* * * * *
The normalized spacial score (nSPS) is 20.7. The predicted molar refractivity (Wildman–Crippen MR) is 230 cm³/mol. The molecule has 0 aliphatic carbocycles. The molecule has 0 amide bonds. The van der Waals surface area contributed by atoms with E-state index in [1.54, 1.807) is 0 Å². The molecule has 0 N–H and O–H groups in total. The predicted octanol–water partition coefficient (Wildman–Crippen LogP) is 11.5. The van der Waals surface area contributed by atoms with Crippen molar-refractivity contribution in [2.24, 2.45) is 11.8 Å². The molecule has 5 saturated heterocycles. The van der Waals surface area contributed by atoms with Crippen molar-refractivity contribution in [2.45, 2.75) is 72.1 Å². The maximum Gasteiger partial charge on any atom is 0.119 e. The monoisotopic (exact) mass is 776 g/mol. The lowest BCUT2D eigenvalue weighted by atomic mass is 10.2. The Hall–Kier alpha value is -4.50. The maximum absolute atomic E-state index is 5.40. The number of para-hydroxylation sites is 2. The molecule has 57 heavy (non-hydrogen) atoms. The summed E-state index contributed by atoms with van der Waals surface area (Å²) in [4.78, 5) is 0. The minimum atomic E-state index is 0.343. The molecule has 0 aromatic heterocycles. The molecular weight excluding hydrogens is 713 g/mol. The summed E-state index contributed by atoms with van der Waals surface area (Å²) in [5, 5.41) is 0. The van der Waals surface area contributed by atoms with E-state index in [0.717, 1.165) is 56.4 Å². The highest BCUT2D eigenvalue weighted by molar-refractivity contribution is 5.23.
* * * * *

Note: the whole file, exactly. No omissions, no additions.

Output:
The normalized spacial score (nSPS) is 20.7. The predicted molar refractivity (Wildman–Crippen MR) is 230 cm³/mol. The molecule has 0 aliphatic carbocycles. The molecule has 0 amide bonds. The van der Waals surface area contributed by atoms with E-state index in [1.54, 1.807) is 0 Å². The molecule has 0 N–H and O–H groups in total. The predicted octanol–water partition coefficient (Wildman–Crippen LogP) is 11.5. The van der Waals surface area contributed by atoms with Crippen molar-refractivity contribution in [2.24, 2.45) is 11.8 Å². The molecule has 5 saturated heterocycles. The van der Waals surface area contributed by atoms with Crippen molar-refractivity contribution in [2.45, 2.75) is 72.1 Å². The maximum Gasteiger partial charge on any atom is 0.119 e. The monoisotopic (exact) mass is 776 g/mol. The lowest BCUT2D eigenvalue weighted by atomic mass is 10.2. The Hall–Kier alpha value is -4.50. The maximum absolute atomic E-state index is 5.40. The number of para-hydroxylation sites is 2. The molecule has 57 heavy (non-hydrogen) atoms. The summed E-state index contributed by atoms with van der Waals surface area (Å²) in [4.78, 5) is 0. The minimum atomic E-state index is 0.343. The molecule has 0 aromatic heterocycles. The molecular weight excluding hydrogens is 713 g/mol. The summed E-state index contributed by atoms with van der Waals surface area (Å²) in [5, 5.41) is 0. The van der Waals surface area contributed by atoms with E-state index in [0.717, 1.165) is 56.4 Å². The highest BCUT2D eigenvalue weighted by molar-refractivity contribution is 5.23.